Let's all take a moment to appreciate the Scottish approach to oatmeal

I'm having an absurdly difficult time focusing this morning, so let's just jump right in to Cookbook #3: Good Food Fast, Malcolm Hillier, 1995. Provenance: Mom. Previous recipes on this blog: none. Recipe: Moroccan Chicken.

This brown and beige pile is slightly more exotic than the others, because of cardamom.
The layout of this cookbook is interesting. It's physically divided into thirds, so that you can line up any combination of appetizer, main course, and dessert in one view. Those three categories are then further organized by how long they (theoretically) take to prepare: 10, 20, or 30 minutes. So, for example, you could whip up some Thai Coconut Soup, Lamb Noisettes with Herb Crust, and a Melon Tarte Tatin in a total of one hour.

Or rather, you could do that if the time designations, like BASICALLY ALL PREP TIME ESTIMATES EVERYWHERE, were not a giant flaming lie. I have learned to ignore these notations on most recipes, but when the entire premise of the book hinges on how quickly these things come together, I feel compelled to point out that yes the Moroccan Chicken took about 20 minutes to cook after I had spent 45 minutes prepping all the ingredients. So, let's eliminate "Fast" from the equation, leaving us with Good Food.

OR DOES IT? (Sometimes I wish for sound cues on this thing so hard.) There was nothing particularly bad about the recipe I made, but it didn't exactly whisk me away to Marrakesh. I feel like I have had a similar combination of ingredients with a higher flavor return before, although I am not motivated enough to research that for you.

If you will indulge me in a touch of culinary stereotyping, I suspect that the toned-down flavor may be at least partially the result of the Britishness of this collection, as the people of that fine island seem to have evolved a palate so delicate as to not require the use of salt or spices. Which is fine, and probably money-saving, but my tongue is a bit duller and I should have just tripled all of the seasonings. On the other had, the great benefit of a British-penned cookbook is discovering delicacies such as Gromack, a Scottish dessert composed entirely of oats, heavy cream, honey, and whiskey.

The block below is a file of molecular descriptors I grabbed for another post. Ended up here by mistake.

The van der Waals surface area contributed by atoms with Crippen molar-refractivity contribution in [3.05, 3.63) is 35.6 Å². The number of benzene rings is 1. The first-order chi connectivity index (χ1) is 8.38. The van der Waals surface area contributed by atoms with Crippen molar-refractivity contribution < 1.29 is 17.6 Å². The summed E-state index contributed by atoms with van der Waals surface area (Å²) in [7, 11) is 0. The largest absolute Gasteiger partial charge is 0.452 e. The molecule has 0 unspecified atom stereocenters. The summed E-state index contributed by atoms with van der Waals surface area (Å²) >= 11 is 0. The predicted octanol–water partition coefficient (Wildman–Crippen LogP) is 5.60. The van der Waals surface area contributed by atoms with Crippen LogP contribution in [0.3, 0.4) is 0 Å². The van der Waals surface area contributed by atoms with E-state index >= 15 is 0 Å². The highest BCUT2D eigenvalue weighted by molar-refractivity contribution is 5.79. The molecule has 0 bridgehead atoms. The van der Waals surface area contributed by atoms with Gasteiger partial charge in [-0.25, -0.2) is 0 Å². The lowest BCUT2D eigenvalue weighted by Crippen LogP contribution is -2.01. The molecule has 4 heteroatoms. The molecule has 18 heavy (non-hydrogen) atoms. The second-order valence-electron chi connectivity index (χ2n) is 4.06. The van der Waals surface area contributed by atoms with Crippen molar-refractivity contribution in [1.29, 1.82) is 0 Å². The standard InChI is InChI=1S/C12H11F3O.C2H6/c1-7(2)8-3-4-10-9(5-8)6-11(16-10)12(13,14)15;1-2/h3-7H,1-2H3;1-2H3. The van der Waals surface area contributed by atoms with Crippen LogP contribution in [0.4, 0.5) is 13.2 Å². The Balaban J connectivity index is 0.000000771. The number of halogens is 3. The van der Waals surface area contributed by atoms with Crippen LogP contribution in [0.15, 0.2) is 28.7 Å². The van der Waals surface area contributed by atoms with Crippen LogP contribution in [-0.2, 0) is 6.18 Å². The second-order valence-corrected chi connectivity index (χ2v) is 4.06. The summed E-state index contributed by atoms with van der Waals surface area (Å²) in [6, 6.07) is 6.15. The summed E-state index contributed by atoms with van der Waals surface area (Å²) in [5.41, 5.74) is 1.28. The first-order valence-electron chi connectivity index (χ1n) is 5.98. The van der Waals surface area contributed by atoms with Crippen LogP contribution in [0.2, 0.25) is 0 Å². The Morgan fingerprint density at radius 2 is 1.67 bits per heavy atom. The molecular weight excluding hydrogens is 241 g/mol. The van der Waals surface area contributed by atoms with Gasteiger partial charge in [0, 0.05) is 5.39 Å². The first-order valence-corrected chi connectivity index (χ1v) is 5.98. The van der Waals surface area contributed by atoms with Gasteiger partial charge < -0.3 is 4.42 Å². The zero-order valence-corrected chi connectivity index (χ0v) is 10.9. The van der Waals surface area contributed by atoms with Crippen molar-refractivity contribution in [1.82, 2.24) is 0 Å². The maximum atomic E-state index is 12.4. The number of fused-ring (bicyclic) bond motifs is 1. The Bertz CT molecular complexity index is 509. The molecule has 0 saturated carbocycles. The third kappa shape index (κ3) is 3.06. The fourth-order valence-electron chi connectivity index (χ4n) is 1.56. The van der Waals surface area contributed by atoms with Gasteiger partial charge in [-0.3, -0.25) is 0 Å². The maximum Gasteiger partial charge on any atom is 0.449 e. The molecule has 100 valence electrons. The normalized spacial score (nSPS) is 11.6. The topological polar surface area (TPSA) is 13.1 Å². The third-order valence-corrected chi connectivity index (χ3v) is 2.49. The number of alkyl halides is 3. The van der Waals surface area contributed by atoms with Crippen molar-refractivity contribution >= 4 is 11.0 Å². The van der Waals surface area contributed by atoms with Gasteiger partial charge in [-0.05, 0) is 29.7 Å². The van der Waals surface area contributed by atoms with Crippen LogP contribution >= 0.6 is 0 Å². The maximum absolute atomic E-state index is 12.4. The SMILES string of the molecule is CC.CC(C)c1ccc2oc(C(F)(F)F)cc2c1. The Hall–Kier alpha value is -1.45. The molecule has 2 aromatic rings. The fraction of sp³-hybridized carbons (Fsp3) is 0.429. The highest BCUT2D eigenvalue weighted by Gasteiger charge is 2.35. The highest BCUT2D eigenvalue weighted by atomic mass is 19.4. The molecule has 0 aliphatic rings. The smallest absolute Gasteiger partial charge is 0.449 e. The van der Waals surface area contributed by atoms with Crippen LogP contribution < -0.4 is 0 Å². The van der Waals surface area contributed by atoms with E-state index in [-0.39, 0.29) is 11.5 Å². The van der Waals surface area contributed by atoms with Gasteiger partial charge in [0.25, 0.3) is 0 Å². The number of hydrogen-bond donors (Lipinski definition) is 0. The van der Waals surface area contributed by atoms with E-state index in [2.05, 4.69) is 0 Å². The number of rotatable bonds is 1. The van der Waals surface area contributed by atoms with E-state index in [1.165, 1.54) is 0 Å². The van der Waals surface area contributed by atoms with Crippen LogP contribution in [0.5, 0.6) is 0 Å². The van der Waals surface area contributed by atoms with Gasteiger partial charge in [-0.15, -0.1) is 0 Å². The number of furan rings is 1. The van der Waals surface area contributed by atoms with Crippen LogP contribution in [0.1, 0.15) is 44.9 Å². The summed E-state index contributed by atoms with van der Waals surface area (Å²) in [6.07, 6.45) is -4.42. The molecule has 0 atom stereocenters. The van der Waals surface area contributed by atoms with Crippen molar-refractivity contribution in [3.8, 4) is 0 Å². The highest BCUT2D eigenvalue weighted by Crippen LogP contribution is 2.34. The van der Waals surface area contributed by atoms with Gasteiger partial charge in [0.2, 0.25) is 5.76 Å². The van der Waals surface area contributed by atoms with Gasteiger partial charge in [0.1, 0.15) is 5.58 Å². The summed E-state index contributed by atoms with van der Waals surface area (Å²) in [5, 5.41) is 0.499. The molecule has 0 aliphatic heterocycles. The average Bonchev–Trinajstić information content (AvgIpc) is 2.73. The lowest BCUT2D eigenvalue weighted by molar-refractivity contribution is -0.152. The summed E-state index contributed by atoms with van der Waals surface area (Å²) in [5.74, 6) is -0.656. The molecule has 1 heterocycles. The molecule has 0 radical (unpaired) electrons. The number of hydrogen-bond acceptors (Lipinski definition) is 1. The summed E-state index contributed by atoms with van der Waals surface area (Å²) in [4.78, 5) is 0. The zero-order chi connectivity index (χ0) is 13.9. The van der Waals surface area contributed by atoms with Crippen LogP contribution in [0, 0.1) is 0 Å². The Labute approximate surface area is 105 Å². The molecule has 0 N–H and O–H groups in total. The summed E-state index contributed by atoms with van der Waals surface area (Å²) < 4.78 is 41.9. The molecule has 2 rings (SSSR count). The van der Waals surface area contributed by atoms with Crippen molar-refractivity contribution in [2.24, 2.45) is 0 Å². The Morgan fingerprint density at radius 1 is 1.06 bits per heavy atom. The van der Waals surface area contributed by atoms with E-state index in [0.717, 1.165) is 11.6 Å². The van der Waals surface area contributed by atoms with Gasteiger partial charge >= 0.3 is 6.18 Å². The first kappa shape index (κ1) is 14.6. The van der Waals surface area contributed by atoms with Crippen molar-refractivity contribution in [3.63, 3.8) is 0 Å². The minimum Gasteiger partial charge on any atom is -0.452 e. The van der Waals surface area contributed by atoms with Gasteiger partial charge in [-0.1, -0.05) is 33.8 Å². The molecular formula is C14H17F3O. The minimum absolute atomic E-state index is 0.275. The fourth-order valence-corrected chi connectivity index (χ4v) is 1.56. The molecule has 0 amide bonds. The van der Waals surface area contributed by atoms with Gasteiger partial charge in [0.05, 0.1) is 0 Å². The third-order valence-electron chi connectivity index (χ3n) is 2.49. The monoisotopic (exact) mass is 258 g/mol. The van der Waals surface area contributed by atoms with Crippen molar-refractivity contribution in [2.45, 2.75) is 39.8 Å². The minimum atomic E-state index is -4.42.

Verdict: I feel like I didn't really give this one a fair shake, since I didn't use it for three courses as intended, so maybe I'll return to it. I'd also like to get my hands on some Gromack, although I'm confused as to why it's classified as a dessert and not a breakfast. It's basically what I had for breakfast this morning, just all mixed in one bowl.

Cookbook #4: Appetite for Reduction, Isa Chandra Moskowitz, 2011. Provenance: I bought this one! Previous recipes on this blog: Braised Cabbage with Seitan, Ethiopian Millet with Mushroom Tibs, Brussels Sprouts-Potato Hash, Red Lentil and Root Vegetable Dal, Curried Cabbage and Peas, Caldo Verde, Pasta de Los Angeles, Cozy Collards with Tempeh. Moskowitz, of Post Punk Kitchen, is a pretty big name in the meatless world, probably best known for her Veganomicon.

Recipe: Goddess Ni├žoise. At first I thought I had made a mistake, picking a "veganized" recipe of a salad, when the only real step required is "leave out the tuna." But she fills in the fish gap with a mushy combination of chickpeas, capers, and a miso-based dressing that is surprisingly satisfying. (Note: I do NOT always accept this chickpeas-for-tuna swap so readily.)

That'll do, fake tuna.
Obviously I like this book, as I have used it many times. Recommended for: really anyone looking for interesting ways to use vegetables. I am constantly de-veganizing these recipes and still find them useful.

Whew! With all that work in the kitchen and archives and whatnot I sort of forgot to take any pictures of the girls this week. Hey Anna quick! Look sharp!

Skeptical of this strategy.
Okay, you too Ivy!

Oh, Ivy is (sometimes) walking now. You probably thought that happened at some point in the last six months  and I just didn't bother mentioning it, but no. Now.